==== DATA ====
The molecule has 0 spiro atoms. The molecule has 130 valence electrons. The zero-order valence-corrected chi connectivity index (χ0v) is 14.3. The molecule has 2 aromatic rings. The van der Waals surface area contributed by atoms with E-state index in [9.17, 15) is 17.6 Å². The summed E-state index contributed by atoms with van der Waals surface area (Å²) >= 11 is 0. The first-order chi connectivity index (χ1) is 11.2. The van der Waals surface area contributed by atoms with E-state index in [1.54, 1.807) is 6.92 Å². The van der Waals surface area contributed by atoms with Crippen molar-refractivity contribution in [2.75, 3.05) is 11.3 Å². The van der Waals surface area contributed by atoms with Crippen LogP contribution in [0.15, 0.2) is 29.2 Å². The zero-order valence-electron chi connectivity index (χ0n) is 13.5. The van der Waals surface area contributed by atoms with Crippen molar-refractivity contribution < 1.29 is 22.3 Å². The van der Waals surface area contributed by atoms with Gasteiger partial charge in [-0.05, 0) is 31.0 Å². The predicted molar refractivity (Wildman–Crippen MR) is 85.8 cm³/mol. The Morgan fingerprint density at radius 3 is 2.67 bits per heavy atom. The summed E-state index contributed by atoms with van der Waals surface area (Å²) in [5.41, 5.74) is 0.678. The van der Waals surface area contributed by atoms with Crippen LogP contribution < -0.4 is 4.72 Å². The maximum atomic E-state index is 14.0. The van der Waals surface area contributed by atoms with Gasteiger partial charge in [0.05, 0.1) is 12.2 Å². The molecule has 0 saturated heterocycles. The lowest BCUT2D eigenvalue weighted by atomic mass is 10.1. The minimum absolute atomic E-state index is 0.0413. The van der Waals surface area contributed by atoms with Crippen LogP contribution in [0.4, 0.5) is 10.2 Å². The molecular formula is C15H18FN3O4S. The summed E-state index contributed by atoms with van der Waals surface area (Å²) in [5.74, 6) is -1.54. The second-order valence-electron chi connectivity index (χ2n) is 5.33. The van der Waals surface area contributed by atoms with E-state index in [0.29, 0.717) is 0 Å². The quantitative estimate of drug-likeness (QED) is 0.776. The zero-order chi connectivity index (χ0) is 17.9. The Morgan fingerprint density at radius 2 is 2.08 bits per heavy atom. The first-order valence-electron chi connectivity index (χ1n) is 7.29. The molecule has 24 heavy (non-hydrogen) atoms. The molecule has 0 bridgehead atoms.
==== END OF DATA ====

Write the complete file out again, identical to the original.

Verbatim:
The molecule has 0 spiro atoms. The molecule has 130 valence electrons. The zero-order valence-corrected chi connectivity index (χ0v) is 14.3. The molecule has 2 aromatic rings. The van der Waals surface area contributed by atoms with E-state index in [9.17, 15) is 17.6 Å². The summed E-state index contributed by atoms with van der Waals surface area (Å²) >= 11 is 0. The first-order chi connectivity index (χ1) is 11.2. The van der Waals surface area contributed by atoms with E-state index in [1.54, 1.807) is 6.92 Å². The van der Waals surface area contributed by atoms with Crippen molar-refractivity contribution in [2.75, 3.05) is 11.3 Å². The van der Waals surface area contributed by atoms with Crippen LogP contribution in [0.15, 0.2) is 29.2 Å². The zero-order valence-electron chi connectivity index (χ0n) is 13.5. The van der Waals surface area contributed by atoms with Crippen molar-refractivity contribution < 1.29 is 22.3 Å². The van der Waals surface area contributed by atoms with Gasteiger partial charge in [-0.05, 0) is 31.0 Å². The predicted molar refractivity (Wildman–Crippen MR) is 85.8 cm³/mol. The Morgan fingerprint density at radius 3 is 2.67 bits per heavy atom. The summed E-state index contributed by atoms with van der Waals surface area (Å²) in [5.41, 5.74) is 0.678. The van der Waals surface area contributed by atoms with Crippen LogP contribution < -0.4 is 4.72 Å². The maximum atomic E-state index is 14.0. The van der Waals surface area contributed by atoms with Gasteiger partial charge in [0.05, 0.1) is 12.2 Å². The molecule has 0 saturated heterocycles. The lowest BCUT2D eigenvalue weighted by atomic mass is 10.1. The minimum absolute atomic E-state index is 0.0413. The van der Waals surface area contributed by atoms with Crippen LogP contribution in [0.4, 0.5) is 10.2 Å². The molecular formula is C15H18FN3O4S. The summed E-state index contributed by atoms with van der Waals surface area (Å²) in [5.74, 6) is -1.54. The second-order valence-electron chi connectivity index (χ2n) is 5.33. The van der Waals surface area contributed by atoms with E-state index in [0.29, 0.717) is 0 Å². The quantitative estimate of drug-likeness (QED) is 0.776. The zero-order chi connectivity index (χ0) is 17.9. The Morgan fingerprint density at radius 2 is 2.08 bits per heavy atom. The first-order valence-electron chi connectivity index (χ1n) is 7.29. The molecule has 24 heavy (non-hydrogen) atoms. The molecule has 0 bridgehead atoms.